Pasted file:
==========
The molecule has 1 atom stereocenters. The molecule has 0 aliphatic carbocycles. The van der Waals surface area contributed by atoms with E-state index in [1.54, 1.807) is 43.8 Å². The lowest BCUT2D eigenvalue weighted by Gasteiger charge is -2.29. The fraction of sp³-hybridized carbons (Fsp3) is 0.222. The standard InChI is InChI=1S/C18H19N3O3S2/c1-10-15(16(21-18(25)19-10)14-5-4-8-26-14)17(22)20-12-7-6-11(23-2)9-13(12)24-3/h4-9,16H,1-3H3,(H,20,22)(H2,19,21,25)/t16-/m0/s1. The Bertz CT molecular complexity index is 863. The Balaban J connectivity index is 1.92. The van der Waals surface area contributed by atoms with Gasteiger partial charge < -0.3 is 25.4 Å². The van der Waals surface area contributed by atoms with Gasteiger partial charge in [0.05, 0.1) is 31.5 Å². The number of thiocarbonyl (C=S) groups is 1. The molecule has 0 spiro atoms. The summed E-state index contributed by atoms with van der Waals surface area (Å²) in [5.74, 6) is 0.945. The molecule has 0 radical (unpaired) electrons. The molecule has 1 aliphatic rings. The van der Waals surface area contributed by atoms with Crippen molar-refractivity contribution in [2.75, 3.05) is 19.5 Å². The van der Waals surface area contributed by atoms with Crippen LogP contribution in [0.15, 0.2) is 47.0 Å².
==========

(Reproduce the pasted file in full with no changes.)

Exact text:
The molecule has 1 atom stereocenters. The molecule has 0 aliphatic carbocycles. The van der Waals surface area contributed by atoms with E-state index in [1.54, 1.807) is 43.8 Å². The lowest BCUT2D eigenvalue weighted by Gasteiger charge is -2.29. The fraction of sp³-hybridized carbons (Fsp3) is 0.222. The standard InChI is InChI=1S/C18H19N3O3S2/c1-10-15(16(21-18(25)19-10)14-5-4-8-26-14)17(22)20-12-7-6-11(23-2)9-13(12)24-3/h4-9,16H,1-3H3,(H,20,22)(H2,19,21,25)/t16-/m0/s1. The Bertz CT molecular complexity index is 863. The Balaban J connectivity index is 1.92. The van der Waals surface area contributed by atoms with Gasteiger partial charge < -0.3 is 25.4 Å². The van der Waals surface area contributed by atoms with Gasteiger partial charge in [0.05, 0.1) is 31.5 Å². The number of thiocarbonyl (C=S) groups is 1. The molecule has 0 spiro atoms. The summed E-state index contributed by atoms with van der Waals surface area (Å²) in [5.74, 6) is 0.945. The molecule has 0 radical (unpaired) electrons. The molecule has 1 aliphatic rings. The van der Waals surface area contributed by atoms with Crippen molar-refractivity contribution in [2.75, 3.05) is 19.5 Å². The van der Waals surface area contributed by atoms with Crippen LogP contribution in [0.15, 0.2) is 47.0 Å².